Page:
Crystal ball shows changes can be good

Sometimes I get alarmed about our future when I read about environmental problems and forecasts for escalating food demand.

But then I read a book like Abundance: The future is better than you think by Peter Diamandis and Steven Kotler and I can’t wait for the future to arrive.

Of course, the future grows from seeds planted each day.

What seemed fantastic a few decades ago is commonplace today and will be obsolete tomorrow.

In 2009, doing a story about genome mapping, I first came across the word terabyte, a unit of digital data. One terabyte can store 1,000 copies of the Encyclopedia Britannica.

New computers were arriving that could analyze and store terabytes of data. It was slashing the time and cost of mapping a plant’s genome, propelling plant breeding far beyond what was possible five years earlier.

Now, five years later, a five terabyte hard drive costs about $250. Genome mapping is cheaper and quicker.

Computing power has evolved at a breakneck pace for decades. 

Gordon Moore, a cofounder of the computer company Intel, wrote a paper in 1965 observing that computing speed doubled about every 18 months without an increase in cost. That’s held true over the decades and is now known as Moore’s Law. It is what has given us $100 smartphones that are hundreds of times more powerful than the portable computers of the 1980s, which cost thousands of dollars.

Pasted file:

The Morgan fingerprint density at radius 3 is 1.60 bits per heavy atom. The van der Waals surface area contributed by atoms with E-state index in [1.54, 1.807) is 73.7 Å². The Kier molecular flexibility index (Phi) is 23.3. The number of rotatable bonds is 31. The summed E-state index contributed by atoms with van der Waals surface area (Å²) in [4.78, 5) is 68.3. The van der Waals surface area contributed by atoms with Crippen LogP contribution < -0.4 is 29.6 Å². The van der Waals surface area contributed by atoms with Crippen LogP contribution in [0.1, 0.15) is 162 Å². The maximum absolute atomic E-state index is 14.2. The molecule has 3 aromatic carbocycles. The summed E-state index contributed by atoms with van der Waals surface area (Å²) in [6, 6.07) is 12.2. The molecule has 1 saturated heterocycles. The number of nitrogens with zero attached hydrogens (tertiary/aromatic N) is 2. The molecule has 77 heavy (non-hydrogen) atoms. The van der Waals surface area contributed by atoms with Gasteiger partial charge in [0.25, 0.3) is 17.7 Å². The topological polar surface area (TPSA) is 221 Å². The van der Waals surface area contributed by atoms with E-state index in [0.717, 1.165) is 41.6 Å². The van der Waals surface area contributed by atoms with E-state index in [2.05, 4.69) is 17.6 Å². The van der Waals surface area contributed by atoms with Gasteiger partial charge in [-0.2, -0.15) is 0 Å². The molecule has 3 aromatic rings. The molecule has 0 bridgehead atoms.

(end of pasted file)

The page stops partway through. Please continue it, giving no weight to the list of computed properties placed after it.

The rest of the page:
Diamandis and Kotler note that such exponential growth is powerful, changing something from meager to massive overnight.

Their book argues the same trend is happening across a range of technologies — computers, the internet, robotics, digital manufacturing, genetic and nano technology.

In agriculture, advancements such as drought resistance, improved fertilizer uptake and increased nutrition will happen. Field sensors, monitoring with drones, robotic harvesters and precision farming will improve yields while using far fewer inputs. Hydroponic vertical farms, artificial meat — are all possible.

Sure, there will be obstacles: consumer acceptance, corporate control, inequities between rich and poor to name a few. There is even the potential of overproduction and the threat that poses to farm income.

But we will work them out, as we always have. I can’t wait for tomorrow because the future looks better every day.

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